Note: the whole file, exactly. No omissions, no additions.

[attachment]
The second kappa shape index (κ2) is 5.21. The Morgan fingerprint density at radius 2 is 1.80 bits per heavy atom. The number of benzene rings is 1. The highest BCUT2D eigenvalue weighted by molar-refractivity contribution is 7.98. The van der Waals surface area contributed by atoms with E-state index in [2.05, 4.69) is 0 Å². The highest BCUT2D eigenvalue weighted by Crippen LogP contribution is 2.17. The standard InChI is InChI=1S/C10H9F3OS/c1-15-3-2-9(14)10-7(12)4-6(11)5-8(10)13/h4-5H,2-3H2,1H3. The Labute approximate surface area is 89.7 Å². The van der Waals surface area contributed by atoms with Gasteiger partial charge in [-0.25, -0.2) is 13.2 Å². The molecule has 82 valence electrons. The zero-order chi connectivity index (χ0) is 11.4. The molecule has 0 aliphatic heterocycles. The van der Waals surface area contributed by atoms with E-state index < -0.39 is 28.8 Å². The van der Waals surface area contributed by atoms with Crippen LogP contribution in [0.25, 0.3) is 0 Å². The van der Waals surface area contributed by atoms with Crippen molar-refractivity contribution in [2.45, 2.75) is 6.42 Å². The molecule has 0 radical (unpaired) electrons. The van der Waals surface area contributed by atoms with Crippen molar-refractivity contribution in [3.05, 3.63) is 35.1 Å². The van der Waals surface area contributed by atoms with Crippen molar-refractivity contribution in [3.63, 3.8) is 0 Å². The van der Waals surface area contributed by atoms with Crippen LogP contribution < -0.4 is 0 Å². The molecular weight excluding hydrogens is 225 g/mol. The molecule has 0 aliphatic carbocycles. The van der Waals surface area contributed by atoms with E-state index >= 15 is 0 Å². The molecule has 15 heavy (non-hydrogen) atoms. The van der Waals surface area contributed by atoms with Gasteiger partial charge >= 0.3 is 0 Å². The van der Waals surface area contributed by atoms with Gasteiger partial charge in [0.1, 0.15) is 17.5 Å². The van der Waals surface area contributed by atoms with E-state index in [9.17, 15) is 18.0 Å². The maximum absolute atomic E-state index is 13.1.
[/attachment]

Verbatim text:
The second kappa shape index (κ2) is 5.21. The Morgan fingerprint density at radius 2 is 1.80 bits per heavy atom. The number of benzene rings is 1. The highest BCUT2D eigenvalue weighted by molar-refractivity contribution is 7.98. The van der Waals surface area contributed by atoms with E-state index in [2.05, 4.69) is 0 Å². The highest BCUT2D eigenvalue weighted by Crippen LogP contribution is 2.17. The standard InChI is InChI=1S/C10H9F3OS/c1-15-3-2-9(14)10-7(12)4-6(11)5-8(10)13/h4-5H,2-3H2,1H3. The Labute approximate surface area is 89.7 Å². The van der Waals surface area contributed by atoms with Gasteiger partial charge in [-0.25, -0.2) is 13.2 Å². The molecule has 82 valence electrons. The zero-order chi connectivity index (χ0) is 11.4. The molecule has 0 aliphatic heterocycles. The van der Waals surface area contributed by atoms with E-state index < -0.39 is 28.8 Å². The van der Waals surface area contributed by atoms with Crippen LogP contribution in [0.25, 0.3) is 0 Å². The van der Waals surface area contributed by atoms with Crippen molar-refractivity contribution in [2.45, 2.75) is 6.42 Å². The molecule has 0 radical (unpaired) electrons. The van der Waals surface area contributed by atoms with Crippen molar-refractivity contribution in [3.05, 3.63) is 35.1 Å². The van der Waals surface area contributed by atoms with Crippen molar-refractivity contribution in [3.63, 3.8) is 0 Å². The van der Waals surface area contributed by atoms with Crippen LogP contribution < -0.4 is 0 Å². The molecular weight excluding hydrogens is 225 g/mol. The molecule has 0 aliphatic carbocycles. The van der Waals surface area contributed by atoms with E-state index >= 15 is 0 Å². The molecule has 15 heavy (non-hydrogen) atoms. The van der Waals surface area contributed by atoms with Gasteiger partial charge >= 0.3 is 0 Å². The van der Waals surface area contributed by atoms with Gasteiger partial charge in [0.1, 0.15) is 17.5 Å². The van der Waals surface area contributed by atoms with E-state index in [9.17, 15) is 18.0 Å². The maximum absolute atomic E-state index is 13.1.